in power. True, the issue becomes more delicate when you have national
patrimonies run by the government such as oil or museums, which may have had
a repugnant component of seizure of people's lands and goods by the Hussein
government. A Libertarian approach might be seeing to restoration to
original owners, and getting the remainder out of the hands of the
government into a true National Trust not run by the government but by the
users, and in local sections at each level-along with removing restrictive
legislation on market alternatives.

An example of how well such a trust can work is the (here) Alaska Permanent
Fund. When Alaska attempted to impose an income tax to raise bureacrat's
salaries and sell off public lands to political contributors, the
Libertarian legislator, Dick Randolph, building on ideas from various
Libertarian thinkers including this author, proposed not only no income tax,
but placing the land in a Trust owned by the people and managed by them. The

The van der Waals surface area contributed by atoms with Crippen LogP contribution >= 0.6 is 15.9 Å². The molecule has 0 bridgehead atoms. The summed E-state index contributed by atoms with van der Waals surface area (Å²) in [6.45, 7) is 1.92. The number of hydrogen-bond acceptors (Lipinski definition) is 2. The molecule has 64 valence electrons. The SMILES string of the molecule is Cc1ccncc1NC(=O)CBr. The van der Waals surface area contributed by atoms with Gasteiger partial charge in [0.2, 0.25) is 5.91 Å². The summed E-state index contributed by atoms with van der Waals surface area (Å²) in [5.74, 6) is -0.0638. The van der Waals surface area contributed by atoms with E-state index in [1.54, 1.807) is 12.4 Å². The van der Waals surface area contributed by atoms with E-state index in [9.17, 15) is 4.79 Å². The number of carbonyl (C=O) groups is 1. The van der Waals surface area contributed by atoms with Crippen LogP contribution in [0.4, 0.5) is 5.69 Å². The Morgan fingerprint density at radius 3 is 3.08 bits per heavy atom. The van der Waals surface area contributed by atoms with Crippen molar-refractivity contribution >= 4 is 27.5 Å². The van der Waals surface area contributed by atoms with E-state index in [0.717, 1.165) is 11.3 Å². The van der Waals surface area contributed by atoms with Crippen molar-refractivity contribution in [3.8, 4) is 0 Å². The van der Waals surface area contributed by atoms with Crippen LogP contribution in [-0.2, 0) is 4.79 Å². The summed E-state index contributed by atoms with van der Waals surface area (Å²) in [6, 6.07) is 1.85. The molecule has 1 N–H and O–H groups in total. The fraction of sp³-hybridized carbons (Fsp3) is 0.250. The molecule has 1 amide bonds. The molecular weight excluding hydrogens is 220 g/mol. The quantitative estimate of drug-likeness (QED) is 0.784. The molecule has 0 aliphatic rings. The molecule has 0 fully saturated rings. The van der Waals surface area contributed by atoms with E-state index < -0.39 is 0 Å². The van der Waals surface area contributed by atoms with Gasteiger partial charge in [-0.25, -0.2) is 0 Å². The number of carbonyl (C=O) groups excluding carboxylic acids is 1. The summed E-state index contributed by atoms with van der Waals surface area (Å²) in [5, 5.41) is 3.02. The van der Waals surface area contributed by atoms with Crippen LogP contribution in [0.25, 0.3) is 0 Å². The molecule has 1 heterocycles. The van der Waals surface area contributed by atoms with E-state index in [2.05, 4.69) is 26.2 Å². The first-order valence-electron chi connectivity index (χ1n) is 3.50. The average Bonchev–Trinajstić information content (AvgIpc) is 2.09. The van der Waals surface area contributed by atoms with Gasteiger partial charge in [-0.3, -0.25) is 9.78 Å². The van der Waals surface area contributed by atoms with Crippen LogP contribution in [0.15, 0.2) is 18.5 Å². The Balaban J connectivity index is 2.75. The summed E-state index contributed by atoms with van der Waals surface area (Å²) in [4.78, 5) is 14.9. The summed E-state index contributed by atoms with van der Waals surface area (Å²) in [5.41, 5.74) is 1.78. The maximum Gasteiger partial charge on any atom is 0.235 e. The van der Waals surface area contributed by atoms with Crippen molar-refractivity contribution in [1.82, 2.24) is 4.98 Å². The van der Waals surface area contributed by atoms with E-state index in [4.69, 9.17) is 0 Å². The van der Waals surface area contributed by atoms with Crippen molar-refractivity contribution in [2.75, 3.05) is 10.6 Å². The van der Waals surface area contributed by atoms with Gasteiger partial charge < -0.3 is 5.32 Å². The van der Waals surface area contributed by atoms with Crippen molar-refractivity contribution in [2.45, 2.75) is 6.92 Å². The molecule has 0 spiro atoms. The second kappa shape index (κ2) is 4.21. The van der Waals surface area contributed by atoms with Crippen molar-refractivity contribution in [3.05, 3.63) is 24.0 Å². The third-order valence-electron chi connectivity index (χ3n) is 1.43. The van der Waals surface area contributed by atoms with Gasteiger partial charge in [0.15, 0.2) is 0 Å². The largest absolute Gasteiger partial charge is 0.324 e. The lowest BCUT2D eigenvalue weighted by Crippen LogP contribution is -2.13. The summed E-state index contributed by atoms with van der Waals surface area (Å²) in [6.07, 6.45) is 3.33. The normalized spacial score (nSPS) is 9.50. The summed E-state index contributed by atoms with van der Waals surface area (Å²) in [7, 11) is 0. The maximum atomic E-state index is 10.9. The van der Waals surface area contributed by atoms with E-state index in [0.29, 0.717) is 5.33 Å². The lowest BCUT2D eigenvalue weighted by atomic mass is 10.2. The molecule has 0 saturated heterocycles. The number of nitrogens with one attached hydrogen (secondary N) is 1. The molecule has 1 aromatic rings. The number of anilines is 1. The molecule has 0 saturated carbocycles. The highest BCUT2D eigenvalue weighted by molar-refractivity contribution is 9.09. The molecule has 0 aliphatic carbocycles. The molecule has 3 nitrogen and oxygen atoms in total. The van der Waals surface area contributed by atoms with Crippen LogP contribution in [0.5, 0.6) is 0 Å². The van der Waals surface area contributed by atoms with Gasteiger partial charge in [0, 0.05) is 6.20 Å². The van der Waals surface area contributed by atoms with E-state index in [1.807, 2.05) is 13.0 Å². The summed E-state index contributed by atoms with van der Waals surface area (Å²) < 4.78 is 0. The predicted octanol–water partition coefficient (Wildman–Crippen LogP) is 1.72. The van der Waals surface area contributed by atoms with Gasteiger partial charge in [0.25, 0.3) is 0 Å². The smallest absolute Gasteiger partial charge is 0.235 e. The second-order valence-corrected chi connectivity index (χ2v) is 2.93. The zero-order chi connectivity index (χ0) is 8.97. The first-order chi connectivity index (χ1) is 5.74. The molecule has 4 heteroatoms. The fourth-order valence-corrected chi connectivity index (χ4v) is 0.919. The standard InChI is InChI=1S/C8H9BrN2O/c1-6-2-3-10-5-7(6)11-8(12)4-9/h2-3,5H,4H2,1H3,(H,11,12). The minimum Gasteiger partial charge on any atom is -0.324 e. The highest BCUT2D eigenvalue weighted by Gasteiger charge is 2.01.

result is after 2 decades it has assets of about $500,000 per Alaskan and
gives a reverse "Untax" of $7,500-$10,000 provided per family of 5 based on
revenues-and growing, all neatly solving issues of poverty, unemployment
stipend, and living wage.

Perfect? No, it depends in part on not only government efficiencies being
captured but also questionable government properties. But it demonstrates
the Libertarian concept that public services should be in the hands of the
public-not the government; and taxes are not needed. This is the sort of
idea people can and are developing on a non-partisan basis. Now that's a
Libertarian privatization. You don't need big consulting firms getting
millions to get these ideas out to the people. And Republicans help manage
the Fund, so it is hardly a Libertarian secret. Is that what the Treasury
report has in mind for Iraq?

No. Politicians hate the Fund. Things like that make them useless. They are
horrified by Libertarian ideas of more personal control by the people. In
fact, Libertarians in Alaska had to get it passed with a people's
initiative, and now ( here) fight to keep it from being looted by government
to raise salaries and pay off debt to . . . political contributors.

Arrest Those Privatizing Anarchists

Is Bush talking about utility co-ops owned by Iraqi users? Restoring stolen
oil lands while putting the rest in a National trust of the People? Heaven